Data and Time January 19 , 2011, 11:00 AM-12:15 PM
Location Galbraith Building, Room 120
Host Prof. G. V. Eleftheriades

Time-Domain Characterization of Radio Links (download)

Dr. Colin C. Bantin

Thales Group


The performance of radio links can be characterized in the time domain by the convolution of three functions of the antennas involved; a y function, which is the inverse Fourier transform of the admittance at the feed point, an h function, which is the inverse Fourier transform of the time derivative of the effective length of the antenna, and the source excitation voltage, v. The first two functions, when convolved together, form a response, or r function, specific to each antenna. These are functions of the orientation angles of the antennas and the distance between them. The response function gives the electric field due to an impulse voltage source. It therefore characterizes the antenna as a transmitter. The response function also represents the time derivative of the received current due to an incident electric field impulse. It therefore it also characterizes the antenna as a receiver. A link between two such antennas is characterized by a convolution of the respective transmit and receive response functions, an integration with respect to time, and the multiplication by a scale factor inversely proportional to the separation distance. This gives the impulse response of the entire link, which, when convolved with the source function, gives the received current in the load due to an applied source voltage. It is instructive to explore the y, h and r functions for different elementary antennas. We can do this analytically for some cases, or by using detailed moment method modeling in other cases.  

An isolated current element has, by definition, a y function that is a delta function in time. The h function is the time derivative of a delta function, which can be deduced from the inverse Fourier transform of the frequency-domain expression for the electric field. Therefore the r function of a current element is the time derivative of a delta function. A short dipole, which has a triangular current distribution at all frequencies, has an admittance that is dominated by a capacitance, therefore the y function is the time derivative of a delta function. The h function, also deduced from the frequency-domain electric field expression, is again the time derivative of a delta function. Therefore the r function of a short dipole is the second time derivative of a delta function. A long dipole, with a reflection-matched source resistor, has a y function that is essentially a positive impulse function followed by a lesser magnitude negative impulse function separated by the source-to-tip travel time. The h function is a series of impulses of alternating sense and decreasing amplitude. Therefore the r function of a finite length dipole, by convolution, is a triplet of impulse functions, two positive pulses separated by twice the source-to-tip travel time, and one negative pulse centered between them. The response function approaches that of a short dipole as the length decreases. An infinite dipole has y, h and r functions consisting of only a single impulse, in each case equivalent to the first of the pulses for a finite length dipole. This is an exact representation for a tapered thin-wire and approximate for a constant (thin) radius wire. A dipole with an imposed sinusoidal current filament cannot be evaluated directly, but functions related to the y and h functions illustrate the impossibility of achieving this case physically.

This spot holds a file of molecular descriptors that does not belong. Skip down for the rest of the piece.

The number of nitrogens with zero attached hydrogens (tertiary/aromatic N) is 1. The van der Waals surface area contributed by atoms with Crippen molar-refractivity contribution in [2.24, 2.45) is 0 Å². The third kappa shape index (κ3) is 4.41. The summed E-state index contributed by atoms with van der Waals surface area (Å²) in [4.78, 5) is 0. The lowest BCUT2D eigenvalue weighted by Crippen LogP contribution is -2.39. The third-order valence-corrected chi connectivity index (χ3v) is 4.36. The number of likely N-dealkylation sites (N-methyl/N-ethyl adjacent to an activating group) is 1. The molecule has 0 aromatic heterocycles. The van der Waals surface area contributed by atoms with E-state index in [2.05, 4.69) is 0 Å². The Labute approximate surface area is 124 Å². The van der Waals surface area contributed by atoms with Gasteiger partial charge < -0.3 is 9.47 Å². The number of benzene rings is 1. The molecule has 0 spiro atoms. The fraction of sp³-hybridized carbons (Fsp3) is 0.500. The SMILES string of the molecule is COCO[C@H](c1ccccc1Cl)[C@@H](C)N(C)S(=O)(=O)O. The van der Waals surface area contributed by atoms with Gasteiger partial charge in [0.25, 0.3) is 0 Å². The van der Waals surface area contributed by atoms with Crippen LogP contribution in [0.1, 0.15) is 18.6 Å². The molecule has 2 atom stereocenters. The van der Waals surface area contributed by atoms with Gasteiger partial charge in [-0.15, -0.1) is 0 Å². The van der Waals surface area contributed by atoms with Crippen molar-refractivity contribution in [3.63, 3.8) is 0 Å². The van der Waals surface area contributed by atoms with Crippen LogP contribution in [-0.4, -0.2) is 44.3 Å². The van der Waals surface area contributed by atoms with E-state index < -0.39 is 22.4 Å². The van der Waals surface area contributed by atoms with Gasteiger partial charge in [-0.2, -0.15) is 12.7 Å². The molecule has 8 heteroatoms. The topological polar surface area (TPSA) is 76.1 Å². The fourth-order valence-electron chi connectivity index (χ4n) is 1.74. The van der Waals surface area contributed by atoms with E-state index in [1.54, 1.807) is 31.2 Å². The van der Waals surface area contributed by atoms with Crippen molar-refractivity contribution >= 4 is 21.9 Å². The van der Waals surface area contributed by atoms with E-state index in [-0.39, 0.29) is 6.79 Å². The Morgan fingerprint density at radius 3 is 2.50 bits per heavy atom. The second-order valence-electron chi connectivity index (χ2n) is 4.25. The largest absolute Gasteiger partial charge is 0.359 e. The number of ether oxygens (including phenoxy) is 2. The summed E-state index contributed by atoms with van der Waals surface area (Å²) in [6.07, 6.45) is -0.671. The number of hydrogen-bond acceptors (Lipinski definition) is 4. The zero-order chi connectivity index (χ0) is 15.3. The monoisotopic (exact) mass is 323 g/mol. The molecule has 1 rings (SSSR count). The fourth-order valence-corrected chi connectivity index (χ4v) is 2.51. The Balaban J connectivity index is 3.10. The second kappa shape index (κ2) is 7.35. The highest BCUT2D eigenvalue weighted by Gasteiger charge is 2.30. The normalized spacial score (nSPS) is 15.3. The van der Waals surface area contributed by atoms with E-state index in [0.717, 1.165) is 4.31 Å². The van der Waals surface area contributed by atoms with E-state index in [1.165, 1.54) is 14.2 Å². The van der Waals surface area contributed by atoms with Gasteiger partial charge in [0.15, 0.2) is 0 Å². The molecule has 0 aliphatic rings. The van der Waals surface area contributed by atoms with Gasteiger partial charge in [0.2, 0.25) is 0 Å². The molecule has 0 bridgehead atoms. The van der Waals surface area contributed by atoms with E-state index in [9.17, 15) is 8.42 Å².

Dr. Colin C. Bantin received the MaSc and PhD degrees in Electrical Engineering from the University of Toronto, Toronto, Canada in 1969 and 1972 respectively, and was a Postdoctoral Fellow at the University of Cambridge, Department of Applied Mathematics and Theoretical Physics from 1971 to 1973. He was a co-recipient of the Antennas & Propagation Group 1971 G-AP Best Paper Award. 

From 1974 to 1978 Dr. Bantin was with Telesat Canada, in Ottawa, Ontario, Canada, working on the 6/4 GHz and 12/14 GHz earth station programs. From 1978 to 1983 he was Vice President and Chief Engineer for Digital Telecommunications Ltd., in Mississauga, Ontario, Canada, helping to pioneer the use of digital satellite and fibre optic communications systems in Canada. In 1983 he established the consulting firm of C.C.Bantin & Associates Ltd. From 1993 to 1995 he was an Associate Professor at the Etisalat College of Engineering in Sharjah, U.A.E. where he developed and taught courses in telecommunications, digital communications and radio systems. He has also taught a radio systems course at the University of Toronto. Since 2002 he has been with Thales Rail Signalling Systems designing, developing and installing radio communication networks for urban rail systems.
Dr. Bantin has maintained an active research program in electromagnetics, antennas and radio propagation. His major areas of interest are wave propagation, antennas, and time domain analysis.